'Well, ma'am, you have tied the knot tight enough; perhaps now you'll cut it,' said the earl.

Rosamund gasped softly. 'M. le Marquis is a gentleman who, after a life of dissipation, has been reminded by bad health that he has a young and beautiful wife.'

'He dug his pit to fall into it:--he's jealous?'

She shook her head to indicate the immeasurable.

'Senile jealousy is anxious to be deceived. He could hardly be deceived so far as to imagine that Madame la Marquise would visit me, such as I am, as my guest. Knowingly or not, his very clever sister, a good woman, and a friend to husband and wife--a Frenchwoman of the purest type--gave me the title. She insisted on it, and I presumed to guess that she deemed it necessary for the sake of peace in that home.'

Lord Romfrey appeared merely inquisitive; his eyebrows were lifted in permanence; his eyes were mild.

She continued: 'They leave England in a few hours. They are not likely to return. I permitted him to address me with the title of countess.'

'Of Romfrey?' said the earl.

Rosamund bowed.

His mouth contracted. She did not expect thunder to issue from it, but she did fear to hear a sarcasm, or that she would have to endure a deadly silence: and she was gathering her own lips in imitation of his, to nerve herself for some stroke to come, when he laughed in his peculiar close-mouthed manner.

'I'm afraid you've dished yourself.'

'You cannot forgive me, my lord?'

He indulged in more of his laughter, and abruptly summoning gravity, bade her talk to him of affairs. He himself talked of the condition of the Castle, and with a certain off-hand contempt of the ladies of the family, and Cecil's father, Sir John. 'What are they to me?' said he, and he complained of having been called Last Earl of Romfrey.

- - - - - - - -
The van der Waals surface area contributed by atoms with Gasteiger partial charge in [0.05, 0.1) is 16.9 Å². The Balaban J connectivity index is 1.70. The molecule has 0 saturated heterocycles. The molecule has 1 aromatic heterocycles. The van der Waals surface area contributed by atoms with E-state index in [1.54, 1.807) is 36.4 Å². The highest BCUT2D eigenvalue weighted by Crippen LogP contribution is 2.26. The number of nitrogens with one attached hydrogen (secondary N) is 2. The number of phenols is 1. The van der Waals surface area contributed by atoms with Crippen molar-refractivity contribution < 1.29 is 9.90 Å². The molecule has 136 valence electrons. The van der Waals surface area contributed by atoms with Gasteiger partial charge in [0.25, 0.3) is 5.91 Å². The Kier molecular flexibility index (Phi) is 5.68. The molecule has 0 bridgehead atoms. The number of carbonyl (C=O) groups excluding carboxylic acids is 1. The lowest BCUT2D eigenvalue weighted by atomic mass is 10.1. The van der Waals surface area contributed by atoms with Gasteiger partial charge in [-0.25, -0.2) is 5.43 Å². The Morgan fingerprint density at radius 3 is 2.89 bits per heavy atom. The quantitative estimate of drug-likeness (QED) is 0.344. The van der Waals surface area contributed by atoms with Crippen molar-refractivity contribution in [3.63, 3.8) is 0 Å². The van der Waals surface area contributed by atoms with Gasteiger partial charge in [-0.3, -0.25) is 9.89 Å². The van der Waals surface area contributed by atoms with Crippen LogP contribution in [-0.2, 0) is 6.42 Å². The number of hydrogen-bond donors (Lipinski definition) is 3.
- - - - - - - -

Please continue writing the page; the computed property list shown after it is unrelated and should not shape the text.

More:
'The line ends undegenerate,' said Rosamund fervidly, though she knew not where she stood.

'Ends!' quoth the earl.

'I must see Stukely,' he added briskly, and stooped to her: 'I beg you to drive me to my Club, countess.'

'Oh! sir.'

'Once a countess, always a countess!'

'But once an impostor, my lord?'

'Not always, we'll hope.'

He enjoyed this little variation in the language of comedy; letting it drop, to say: 'Be here to-morrow early. Don't chase that family away from the house. Do as you will, but not a word of Nevil to me: he's a bad mess in any man's porringer; it's time for me to claim exemption of him from mine.'

She dared not let her thoughts flow, for to think was to triumph, and possibly to be deluded. They came in copious volumes when Lord Romfrey, alighting at his Club, called to the coachman: 'Drive the countess home.'

They were not thoughts of triumph absolutely. In her cooler mind she felt that it was a bad finish of a gallant battle. Few women had risen against a tattling and pelting world so stedfastly; and would it not have been better to keep her own ground, which she had won with tears and some natural strength, and therewith her liberty, which she prized? The hateful Cecil, a reminder of whom set her cheeks burning and turned her heart to serpent, had forced her to it. So she honestly conceived, owing to the circumstance of her honestly disliking the pomps of life and not desiring to occupy any position of brilliancy. She thought assuredly of her hoard of animosity toward the scandalmongers, and of the quiet glance she would cast behind on them, and below. That thought came as a fruit, not as a reflection.

But if ever two offending young gentlemen, nephews of a long-suffering uncle, were circumvented, undermined, and struck to earth, with one blow, here was the instance. This was accomplished by Lord Romfrey's resolution to make the lady he had learnt to esteem his countess: and more, it fixed to him for life one whom he could not bear to think of losing: and still more, it might be; but what more was unwritten on his tablets.

Rosamund failed to recollect that Everard Romfrey never took a step without seeing a combination of objects to be gained by it.